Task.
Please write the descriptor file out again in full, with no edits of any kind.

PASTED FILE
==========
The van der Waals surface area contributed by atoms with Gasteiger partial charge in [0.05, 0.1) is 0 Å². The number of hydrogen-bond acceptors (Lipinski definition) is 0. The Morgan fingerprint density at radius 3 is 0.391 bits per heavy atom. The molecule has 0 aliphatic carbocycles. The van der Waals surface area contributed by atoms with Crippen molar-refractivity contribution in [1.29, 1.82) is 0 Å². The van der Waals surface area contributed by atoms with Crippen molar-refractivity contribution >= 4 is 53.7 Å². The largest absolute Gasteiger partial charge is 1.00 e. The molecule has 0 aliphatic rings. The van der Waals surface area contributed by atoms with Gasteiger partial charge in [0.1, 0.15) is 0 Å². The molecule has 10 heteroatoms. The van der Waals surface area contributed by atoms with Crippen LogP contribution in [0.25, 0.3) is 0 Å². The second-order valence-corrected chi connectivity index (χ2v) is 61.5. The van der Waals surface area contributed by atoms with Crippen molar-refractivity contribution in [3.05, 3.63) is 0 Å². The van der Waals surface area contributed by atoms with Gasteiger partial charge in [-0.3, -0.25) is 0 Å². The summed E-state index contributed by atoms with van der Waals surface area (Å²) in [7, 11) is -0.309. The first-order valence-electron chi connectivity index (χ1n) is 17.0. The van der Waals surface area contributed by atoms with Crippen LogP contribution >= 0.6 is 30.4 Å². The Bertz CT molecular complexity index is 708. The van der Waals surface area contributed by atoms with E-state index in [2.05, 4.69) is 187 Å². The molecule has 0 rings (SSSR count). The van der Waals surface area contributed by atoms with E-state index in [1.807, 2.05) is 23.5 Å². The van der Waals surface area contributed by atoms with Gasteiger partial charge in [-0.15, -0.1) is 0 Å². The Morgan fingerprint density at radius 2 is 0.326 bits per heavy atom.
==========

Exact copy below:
The van der Waals surface area contributed by atoms with Gasteiger partial charge in [0.05, 0.1) is 0 Å². The number of hydrogen-bond acceptors (Lipinski definition) is 0. The Morgan fingerprint density at radius 3 is 0.391 bits per heavy atom. The molecule has 0 aliphatic carbocycles. The van der Waals surface area contributed by atoms with Crippen molar-refractivity contribution in [1.29, 1.82) is 0 Å². The van der Waals surface area contributed by atoms with Crippen molar-refractivity contribution >= 4 is 53.7 Å². The largest absolute Gasteiger partial charge is 1.00 e. The molecule has 0 aliphatic rings. The van der Waals surface area contributed by atoms with Gasteiger partial charge in [0.1, 0.15) is 0 Å². The molecule has 10 heteroatoms. The van der Waals surface area contributed by atoms with Crippen LogP contribution in [0.25, 0.3) is 0 Å². The second-order valence-corrected chi connectivity index (χ2v) is 61.5. The van der Waals surface area contributed by atoms with Crippen molar-refractivity contribution in [3.05, 3.63) is 0 Å². The van der Waals surface area contributed by atoms with Gasteiger partial charge in [-0.3, -0.25) is 0 Å². The summed E-state index contributed by atoms with van der Waals surface area (Å²) in [7, 11) is -0.309. The first-order valence-electron chi connectivity index (χ1n) is 17.0. The van der Waals surface area contributed by atoms with Crippen LogP contribution >= 0.6 is 30.4 Å². The Bertz CT molecular complexity index is 708. The van der Waals surface area contributed by atoms with E-state index in [2.05, 4.69) is 187 Å². The molecule has 0 rings (SSSR count). The van der Waals surface area contributed by atoms with E-state index in [1.807, 2.05) is 23.5 Å². The van der Waals surface area contributed by atoms with Gasteiger partial charge in [-0.15, -0.1) is 0 Å². The Morgan fingerprint density at radius 2 is 0.326 bits per heavy atom.